I’m new to the HTTP Archive dataset as well as Big Query, but have some very basic SQL knowledge. I’m hoping to get help with a certain query.
I’m looking to generate a list of home page URLs where the http response header includes vary=x-wf-forwarded-proto.
I’m trying to understand Big Query pricing, but concerned about accidentally racking up a huge charge. What is a resource efficient way to make this first query? Thanks!
If you are only looking for only home pages that have that response then the below is very efficient (~43 GB - well below the 1 TB monthly cap):
UNNEST (response_headers) as resp_headers
date = "2023-04-01" AND
lower(resp_headers.name) = 'vary' AND
lower(resp_headers.value) LIKE '%x-wf-forwarded-proto%' AND
--AND root_page = url --uncomment this if you just want home pages and not also secondary pages
This uses the new
all schema which is clustered to allow cheaper querying for certain filters (like
However, if you are looking for ALL requests that might have that vary header (i.e. including subresources on a page where that might be set), then you can remove the
is_main_document clause about, but then it’s much more expensive at 3.2 TB (or $15).
BTW I highly recommend this post on ensuring your don’t run up a big bill:
Thank you for taking the time to explain and share this query. I appreciate it immensely. This is really helpful.
A quick follow up question:
When I paste the query it estimates the processing amount at 3.08 TB (screenshot below). What am I missing?
My fault. Now I see the comment at the bottom.
However, when I uncomment that I’m still seeing an estimate of 3.17 TB
Hmmm that’s really annoying. It appears only admins get the true estimate, while non-admins get a much worse, “worst-case” estimate.
Running it will only consume 43 GB (I tested this with a non-admin account just to be 100% sure before advising you on this) but there’s no way of you knowing that other than taking the leap. Which is a bit poor to be honest
Ooooh bummer, that’s a very odd user experience. But no worries, thanks for testing on my behalf. I feel confident pulling the trigger and can cough up a few bucks if for some reason it works the other way.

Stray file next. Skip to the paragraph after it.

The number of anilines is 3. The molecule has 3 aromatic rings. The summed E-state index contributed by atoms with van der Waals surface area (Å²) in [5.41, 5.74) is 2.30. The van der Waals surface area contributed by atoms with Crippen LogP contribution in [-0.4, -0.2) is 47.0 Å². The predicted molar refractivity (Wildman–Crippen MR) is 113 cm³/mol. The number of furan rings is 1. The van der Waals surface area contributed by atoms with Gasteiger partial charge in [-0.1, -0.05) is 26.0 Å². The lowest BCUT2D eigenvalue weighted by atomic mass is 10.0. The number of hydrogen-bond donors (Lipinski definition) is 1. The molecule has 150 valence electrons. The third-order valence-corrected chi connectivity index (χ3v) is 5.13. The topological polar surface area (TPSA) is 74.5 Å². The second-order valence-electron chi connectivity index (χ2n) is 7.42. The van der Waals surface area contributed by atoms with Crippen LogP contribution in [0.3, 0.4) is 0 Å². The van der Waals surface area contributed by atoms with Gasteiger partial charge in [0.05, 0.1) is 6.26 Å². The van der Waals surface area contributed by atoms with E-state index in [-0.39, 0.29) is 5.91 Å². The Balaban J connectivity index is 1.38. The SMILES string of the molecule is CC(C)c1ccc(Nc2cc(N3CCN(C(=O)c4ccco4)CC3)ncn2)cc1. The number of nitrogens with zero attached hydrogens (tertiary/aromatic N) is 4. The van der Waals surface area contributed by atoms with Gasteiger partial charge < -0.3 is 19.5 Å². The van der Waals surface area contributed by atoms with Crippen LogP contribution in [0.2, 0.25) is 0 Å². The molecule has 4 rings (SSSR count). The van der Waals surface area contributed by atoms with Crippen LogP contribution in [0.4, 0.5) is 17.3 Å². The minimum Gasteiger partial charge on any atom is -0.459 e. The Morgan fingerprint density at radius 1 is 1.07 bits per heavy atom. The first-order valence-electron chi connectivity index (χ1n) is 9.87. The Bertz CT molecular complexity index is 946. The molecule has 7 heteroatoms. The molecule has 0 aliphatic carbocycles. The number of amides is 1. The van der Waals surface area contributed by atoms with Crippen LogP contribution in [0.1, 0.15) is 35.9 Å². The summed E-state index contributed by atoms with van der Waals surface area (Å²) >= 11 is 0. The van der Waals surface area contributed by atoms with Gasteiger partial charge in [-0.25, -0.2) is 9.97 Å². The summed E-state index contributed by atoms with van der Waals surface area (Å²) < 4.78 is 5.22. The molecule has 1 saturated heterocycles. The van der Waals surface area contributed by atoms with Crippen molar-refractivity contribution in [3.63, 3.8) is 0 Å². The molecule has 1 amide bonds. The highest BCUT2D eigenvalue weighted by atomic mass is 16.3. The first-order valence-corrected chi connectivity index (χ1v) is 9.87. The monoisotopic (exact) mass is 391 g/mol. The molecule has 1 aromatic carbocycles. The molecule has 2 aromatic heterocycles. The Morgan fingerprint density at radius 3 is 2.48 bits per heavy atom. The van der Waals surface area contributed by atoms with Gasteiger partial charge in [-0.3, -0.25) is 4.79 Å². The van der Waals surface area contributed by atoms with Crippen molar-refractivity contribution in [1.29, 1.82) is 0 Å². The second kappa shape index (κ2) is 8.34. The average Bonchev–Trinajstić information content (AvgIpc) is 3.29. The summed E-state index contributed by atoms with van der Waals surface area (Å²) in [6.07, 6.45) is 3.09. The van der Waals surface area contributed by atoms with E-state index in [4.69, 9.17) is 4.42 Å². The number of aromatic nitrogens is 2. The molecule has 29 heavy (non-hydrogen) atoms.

It does make me question how I can get accurate estimates and practice writing efficient queries moving forward without accurate estimates.
Thanks for the help!
I raised a request here: Google Issue Tracker
In general looking at the partitioned and clustered details, will help guide you to cheaper queries:
But yes it’s annoying that you don’t see this.
rank=1000 is a great way of testing queries for super cheap as limits it to top 1000 URLs rather than the millions. Also avoid the
lighthouse columns where you can (less of an issue when using
rank=1000 but will cost you if doing a full run).
is_main_document usually a great way of narrowing down to just the main request (again excluding 99% of the rows). Also avoiding the
payload and especially the
response_body columns is a good way to keep costs reasonable.
Best option of all is to use an account without any billing details set. That means you can’t ever be charged.
@tunetheweb I’ve been playing around with the original query you provided and attempting to also grab the technology names (technologies.technology) from the pages table and store them as a comma separated list.
I’m running into an error when trying to select that field in conjunction with the select distinct statement. Do I need to create a third query to access the technology names and convert the array to string and then join with the result of the other 2 queries? I’m inexperience with SQL so this is a bit of a challenge.
Appreciate your thoughts!